I wish every agent would be proactive about talking with appraisers, yet not everyone is on board with that. In fact, someone recently told me he thinks using my appraiser information sheet is a violation of Dodd-Frank. So I’d like to unpack two thoughts when it comes to influencing appraisers, and then give a helpful statement that might be useful for agents when sharing information with appraisers. I’d love to hear your take in the comments.
Two Things About Influencing Appraisers:
- Providing Data: As an appraiser I want as much information about the property as possible. I want to hear how the market responded to the home. How many offers were there? What price levels? What type of feedback was given from buyers and other agents? What recent upgrades have been made? The answers to these questions can be helpful since my end goal is to figure out how the subject property fits into the context of the market. Sometimes these insider details really can help paint context, so I need to be in tune with the details. I definitely prefer agents to share any sales, listings and data that were used to price the property too if possible because I want to understand the mindset of the agent or seller. Yet I am not a lawyer, so I cannot tell anyone for sure that providing sales is okay in the eyes of Dodd-Frank. I recommend each agent and brokerage to figure that out. However, on a practical level as an appraiser I know I want to get as much information as possible about the property, so I am in the habit of asking many questions. This is one of the reasons why I developed an appraiser information sheet so agents can be proactive about answering questions appraisers tend to ask.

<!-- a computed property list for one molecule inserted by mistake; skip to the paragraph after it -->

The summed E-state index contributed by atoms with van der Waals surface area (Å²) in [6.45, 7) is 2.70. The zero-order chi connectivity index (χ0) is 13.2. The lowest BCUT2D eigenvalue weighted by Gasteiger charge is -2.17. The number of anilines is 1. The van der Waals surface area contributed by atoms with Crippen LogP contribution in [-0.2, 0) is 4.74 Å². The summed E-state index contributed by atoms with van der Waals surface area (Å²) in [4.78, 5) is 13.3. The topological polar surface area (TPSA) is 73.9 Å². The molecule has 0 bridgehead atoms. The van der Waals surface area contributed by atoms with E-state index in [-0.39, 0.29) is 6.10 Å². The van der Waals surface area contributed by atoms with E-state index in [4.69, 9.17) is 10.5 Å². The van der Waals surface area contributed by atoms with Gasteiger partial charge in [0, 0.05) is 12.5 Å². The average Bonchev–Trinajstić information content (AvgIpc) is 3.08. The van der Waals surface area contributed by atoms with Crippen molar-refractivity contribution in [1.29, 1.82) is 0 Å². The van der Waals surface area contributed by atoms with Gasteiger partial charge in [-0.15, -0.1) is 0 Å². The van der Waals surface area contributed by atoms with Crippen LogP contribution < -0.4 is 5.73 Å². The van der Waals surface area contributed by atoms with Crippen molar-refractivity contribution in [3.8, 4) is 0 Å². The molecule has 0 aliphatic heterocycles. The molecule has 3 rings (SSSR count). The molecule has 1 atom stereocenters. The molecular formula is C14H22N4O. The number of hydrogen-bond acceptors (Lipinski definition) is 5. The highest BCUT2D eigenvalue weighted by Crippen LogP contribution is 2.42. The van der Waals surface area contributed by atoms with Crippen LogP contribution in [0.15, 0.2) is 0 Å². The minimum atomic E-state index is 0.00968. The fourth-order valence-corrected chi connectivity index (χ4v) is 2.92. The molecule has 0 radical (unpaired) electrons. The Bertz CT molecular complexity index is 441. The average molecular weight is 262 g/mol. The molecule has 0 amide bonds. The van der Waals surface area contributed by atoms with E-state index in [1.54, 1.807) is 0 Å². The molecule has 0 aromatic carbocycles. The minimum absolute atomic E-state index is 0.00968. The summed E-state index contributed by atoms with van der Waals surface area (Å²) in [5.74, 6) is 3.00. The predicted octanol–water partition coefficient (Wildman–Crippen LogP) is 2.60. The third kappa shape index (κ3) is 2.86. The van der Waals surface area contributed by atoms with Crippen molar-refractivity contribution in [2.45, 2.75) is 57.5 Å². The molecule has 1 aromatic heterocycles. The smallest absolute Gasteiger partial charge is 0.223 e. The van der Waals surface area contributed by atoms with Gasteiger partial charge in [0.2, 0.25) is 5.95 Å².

- Hiding Stuff: Sometimes I hear the real estate community say, “It’s not okay to give appraisers comps because it’s an attempt to influence the value.” I get that because trying to pressure or coerce for a certain value is off-limits. That’s so 2005, right? Yet is giving appraisers “comps” the only way influence can happen? What about all the documents that are hidden on purpose from the appraiser? Pest reports, agent visual disclosures, contract addendums, repairs negotiated between the seller and buyer not mentioned on purpose in the contract, documents uploaded to MLS during the listing but then removed before the appraisal is ordered, etc… I’m not pointing fingers or sitting on a moral high horse by any means, but only saying influencing an appraiser can show up in many different ways. Sometimes it’s about what is said, but can it also be about what is not said or disclosed? Thus the conversation about influence seems to be about more than just giving an appraiser “comps”.
Agents need to take Dodd-Frank very seriously because it is professional and ethical to give appraisers space to be an unbiased neutral party in the transaction. Bottom line. Yet in my mind it is also professional for agents to serve their clients well and be proactive and prepared to answer questions appraisers tend to ask. Bottom line. Thus if you use my info sheet or something like it, I recommend using a statement like the following to explain why you are providing this type of information to the appraiser during the appraisal inspection.
A Statement I Recommend Agents to Use:
“Appraisers normally ask me questions like this, so I answered them for you to be proactive and professional. Would you like this information?”
I hope this was helpful.
- Consider using the statement I mentioned above to help clarify and describe your actions as being proactive about answering questions rather than trying to steer a value. If an appraiser doesn’t want to take your information, respect that decision and move on.
- Feel free to use the “information sheet” I developed. If you think any portion of it could potentially improperly pressure an appraiser, then edit or change that portion. You be the judge.
A Quick Year in Review to Use: Here is a quick year in review graphic for the Sacramento housing market. Feel free to use it unaltered on your blog, on Facebook, Twitter, etc… I always appreciate a link back.
Questions: Agents, what do you tend to hear in your office about what is okay and not okay to share with appraisers? Appraisers, in what ways are you being pressured right now to “hit the number”?